An important feature to have in a data consumption tool is validation. This means that instead of seeing an error or no result when trying to visualize data, the user has an option to have his data validated and see what is wrong. So far, we have two validators to choose from, SKOS for taxonomies and Data Cube for statistical data cubes. There already are validators for SKOSFootnote 5 and RDF Data CubesFootnote 6. However, we focus on validation of specific common errors that break our visualizations.

Because we assume that the data is wrong, first we need to know, what the data is expected to be. Therefore, in this use case, we start with selecting the validator we want to use. For the demonstration, we will use the simpler SKOS validator, which checks mainly for missing SKOS concept schemes, links from concepts to the concept schemes via the skos:inScheme property and missing target concepts of skos:broader and skos:narrower links and their transitive variants.

First, the user inputs a broken SKOS concept schemeFootnote 7. Second, the validator detects, that the object of one of the skos:broader, one of the skos:narrower and one of the skos:inScheme properties is missing in the data. This could be caused by omitting an entity or a simple misspell during manual creation of the concept scheme.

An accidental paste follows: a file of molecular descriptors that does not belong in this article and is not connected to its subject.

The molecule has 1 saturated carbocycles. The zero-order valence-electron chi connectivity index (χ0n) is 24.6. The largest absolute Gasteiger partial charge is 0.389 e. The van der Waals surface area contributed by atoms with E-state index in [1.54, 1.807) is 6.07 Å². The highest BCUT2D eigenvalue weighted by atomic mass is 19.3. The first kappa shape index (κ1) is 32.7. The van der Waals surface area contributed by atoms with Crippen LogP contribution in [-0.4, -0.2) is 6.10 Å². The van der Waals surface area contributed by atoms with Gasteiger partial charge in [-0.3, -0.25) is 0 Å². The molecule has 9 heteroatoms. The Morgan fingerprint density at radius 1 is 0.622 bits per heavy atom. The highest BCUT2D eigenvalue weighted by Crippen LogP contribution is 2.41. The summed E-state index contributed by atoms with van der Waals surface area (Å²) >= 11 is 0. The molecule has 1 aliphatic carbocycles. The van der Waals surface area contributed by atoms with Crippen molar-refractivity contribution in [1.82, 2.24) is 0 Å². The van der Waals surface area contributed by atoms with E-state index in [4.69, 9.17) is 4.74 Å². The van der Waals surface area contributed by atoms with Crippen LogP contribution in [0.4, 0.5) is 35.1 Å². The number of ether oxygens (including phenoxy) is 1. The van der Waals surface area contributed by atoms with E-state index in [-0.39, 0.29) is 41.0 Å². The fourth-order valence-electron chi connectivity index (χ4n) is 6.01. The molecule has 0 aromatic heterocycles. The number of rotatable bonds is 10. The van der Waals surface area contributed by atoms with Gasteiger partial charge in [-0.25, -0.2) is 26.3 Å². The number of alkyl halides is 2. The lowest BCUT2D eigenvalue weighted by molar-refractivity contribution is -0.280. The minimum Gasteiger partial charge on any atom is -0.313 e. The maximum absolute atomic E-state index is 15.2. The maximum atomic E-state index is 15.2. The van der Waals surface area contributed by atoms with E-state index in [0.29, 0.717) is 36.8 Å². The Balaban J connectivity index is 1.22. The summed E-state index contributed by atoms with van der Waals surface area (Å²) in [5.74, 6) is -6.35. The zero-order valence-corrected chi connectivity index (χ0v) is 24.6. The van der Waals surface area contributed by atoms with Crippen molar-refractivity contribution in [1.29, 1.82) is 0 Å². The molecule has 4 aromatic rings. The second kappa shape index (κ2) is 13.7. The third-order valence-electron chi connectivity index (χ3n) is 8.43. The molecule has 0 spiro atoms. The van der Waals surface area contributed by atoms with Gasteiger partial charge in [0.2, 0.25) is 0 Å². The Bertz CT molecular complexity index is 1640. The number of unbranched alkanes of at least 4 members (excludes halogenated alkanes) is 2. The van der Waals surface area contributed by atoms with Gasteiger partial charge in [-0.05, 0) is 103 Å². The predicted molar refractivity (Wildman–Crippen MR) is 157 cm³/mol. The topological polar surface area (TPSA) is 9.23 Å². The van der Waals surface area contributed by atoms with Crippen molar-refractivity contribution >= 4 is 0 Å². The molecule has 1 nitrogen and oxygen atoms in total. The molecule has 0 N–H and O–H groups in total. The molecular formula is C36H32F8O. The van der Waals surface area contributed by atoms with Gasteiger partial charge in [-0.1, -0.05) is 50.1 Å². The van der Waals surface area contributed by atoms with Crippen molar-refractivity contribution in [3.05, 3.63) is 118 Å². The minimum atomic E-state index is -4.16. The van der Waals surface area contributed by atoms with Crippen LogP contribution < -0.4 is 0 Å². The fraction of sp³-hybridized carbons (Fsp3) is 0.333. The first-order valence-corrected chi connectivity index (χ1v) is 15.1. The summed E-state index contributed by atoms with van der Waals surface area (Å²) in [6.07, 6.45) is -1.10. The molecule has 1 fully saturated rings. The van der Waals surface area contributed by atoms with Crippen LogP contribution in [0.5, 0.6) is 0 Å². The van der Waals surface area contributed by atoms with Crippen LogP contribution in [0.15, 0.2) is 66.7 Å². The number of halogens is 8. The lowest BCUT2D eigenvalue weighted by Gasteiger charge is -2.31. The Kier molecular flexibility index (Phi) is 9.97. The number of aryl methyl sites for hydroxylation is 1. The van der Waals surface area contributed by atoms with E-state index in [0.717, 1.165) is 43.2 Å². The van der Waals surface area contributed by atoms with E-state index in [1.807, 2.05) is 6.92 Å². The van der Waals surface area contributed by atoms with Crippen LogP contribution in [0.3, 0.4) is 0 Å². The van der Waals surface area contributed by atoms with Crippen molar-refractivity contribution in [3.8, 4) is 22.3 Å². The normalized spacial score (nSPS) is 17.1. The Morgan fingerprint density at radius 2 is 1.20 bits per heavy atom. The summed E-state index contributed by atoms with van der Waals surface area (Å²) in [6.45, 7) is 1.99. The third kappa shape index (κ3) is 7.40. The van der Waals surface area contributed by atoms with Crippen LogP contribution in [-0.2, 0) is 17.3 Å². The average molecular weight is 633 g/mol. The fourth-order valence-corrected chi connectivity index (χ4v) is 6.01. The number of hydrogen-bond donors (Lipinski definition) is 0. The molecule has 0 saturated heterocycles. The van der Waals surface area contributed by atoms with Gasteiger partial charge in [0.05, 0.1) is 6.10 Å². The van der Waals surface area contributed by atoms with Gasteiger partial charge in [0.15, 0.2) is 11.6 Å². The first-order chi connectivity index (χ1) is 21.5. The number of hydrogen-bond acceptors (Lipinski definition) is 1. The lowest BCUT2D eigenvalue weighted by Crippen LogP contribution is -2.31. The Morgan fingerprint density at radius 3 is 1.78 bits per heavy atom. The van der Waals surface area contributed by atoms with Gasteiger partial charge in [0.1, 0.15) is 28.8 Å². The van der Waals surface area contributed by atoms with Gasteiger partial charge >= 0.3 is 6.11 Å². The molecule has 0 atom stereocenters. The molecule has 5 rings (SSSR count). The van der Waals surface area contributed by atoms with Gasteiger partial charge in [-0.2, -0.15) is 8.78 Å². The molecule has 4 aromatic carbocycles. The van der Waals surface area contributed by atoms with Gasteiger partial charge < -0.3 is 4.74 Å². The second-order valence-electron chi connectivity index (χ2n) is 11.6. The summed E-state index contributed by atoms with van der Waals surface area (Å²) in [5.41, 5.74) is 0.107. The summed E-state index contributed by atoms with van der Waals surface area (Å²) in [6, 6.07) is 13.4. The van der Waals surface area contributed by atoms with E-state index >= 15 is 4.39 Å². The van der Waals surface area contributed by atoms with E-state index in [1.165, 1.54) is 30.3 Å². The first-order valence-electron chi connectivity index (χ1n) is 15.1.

4.2 One Click Visualization

One of the promised advantages of using Linked Data is that when the data is modeled according to standardized vocabularies, it can be easily used in tools that support such vocabularies. When applied to visualizations, the user expects that when he models his data correctly, he gets a visualization specific for used vocabularies, easily. From the workflow perspective, this means that the user has to only provide the right data to get a vocabulary-specific visualization, nothing more.

In this use case we demonstrate, how LinkedPipes Visualization can achieve just that, a one click user data visualization. This is given that the data is a SKOS concept scheme, a Data Cube or a set of points on a map according to Schema.orgFootnote 8, for which we currently have visualization components installed in our demo instanceFootnote 9. More vocabularies (or their combinations) can be supported by adding additional visualization components with corresponding input descriptors.

First, the user inputs a URL of an RDF file with a SKOS Concept scheme. This can be e.g. some of the newly published Named Authority Lists (NALs)Footnote 10 in the European Metadata Registry, such as the EU programmesFootnote 11 and clicks on Visualize. Second, the concept scheme is detected and visualized using our library of hierarchy visualizers from the D3.jsFootnote 12 library. For the EU programmes, the Tree visualization is the most appropriate, even though it is really a code list, not a hierarchy.

4.3 Enhancing Visualization with Dereferencing of IRIs